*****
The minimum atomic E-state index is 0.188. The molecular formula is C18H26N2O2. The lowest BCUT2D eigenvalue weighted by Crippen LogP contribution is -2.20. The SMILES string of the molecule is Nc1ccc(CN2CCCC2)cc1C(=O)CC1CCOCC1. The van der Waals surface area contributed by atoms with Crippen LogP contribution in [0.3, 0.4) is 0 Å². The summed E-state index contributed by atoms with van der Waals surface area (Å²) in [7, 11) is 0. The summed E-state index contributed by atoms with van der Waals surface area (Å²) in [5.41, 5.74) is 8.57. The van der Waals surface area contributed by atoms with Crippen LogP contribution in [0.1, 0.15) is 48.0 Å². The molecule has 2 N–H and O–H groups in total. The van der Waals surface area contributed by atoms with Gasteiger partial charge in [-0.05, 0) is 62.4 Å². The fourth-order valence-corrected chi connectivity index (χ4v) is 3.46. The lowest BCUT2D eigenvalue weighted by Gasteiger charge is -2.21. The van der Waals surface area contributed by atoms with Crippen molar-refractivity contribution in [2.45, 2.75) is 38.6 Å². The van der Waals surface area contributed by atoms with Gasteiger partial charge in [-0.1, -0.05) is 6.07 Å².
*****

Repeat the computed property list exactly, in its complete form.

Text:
The minimum atomic E-state index is 0.188. The molecular formula is C18H26N2O2. The lowest BCUT2D eigenvalue weighted by Crippen LogP contribution is -2.20. The SMILES string of the molecule is Nc1ccc(CN2CCCC2)cc1C(=O)CC1CCOCC1. The van der Waals surface area contributed by atoms with Crippen LogP contribution in [0.3, 0.4) is 0 Å². The summed E-state index contributed by atoms with van der Waals surface area (Å²) in [7, 11) is 0. The summed E-state index contributed by atoms with van der Waals surface area (Å²) in [5.41, 5.74) is 8.57. The van der Waals surface area contributed by atoms with Crippen LogP contribution in [0.1, 0.15) is 48.0 Å². The molecule has 2 N–H and O–H groups in total. The van der Waals surface area contributed by atoms with Gasteiger partial charge in [-0.05, 0) is 62.4 Å². The fourth-order valence-corrected chi connectivity index (χ4v) is 3.46. The lowest BCUT2D eigenvalue weighted by Gasteiger charge is -2.21. The van der Waals surface area contributed by atoms with Crippen molar-refractivity contribution in [2.45, 2.75) is 38.6 Å². The van der Waals surface area contributed by atoms with Gasteiger partial charge in [-0.1, -0.05) is 6.07 Å².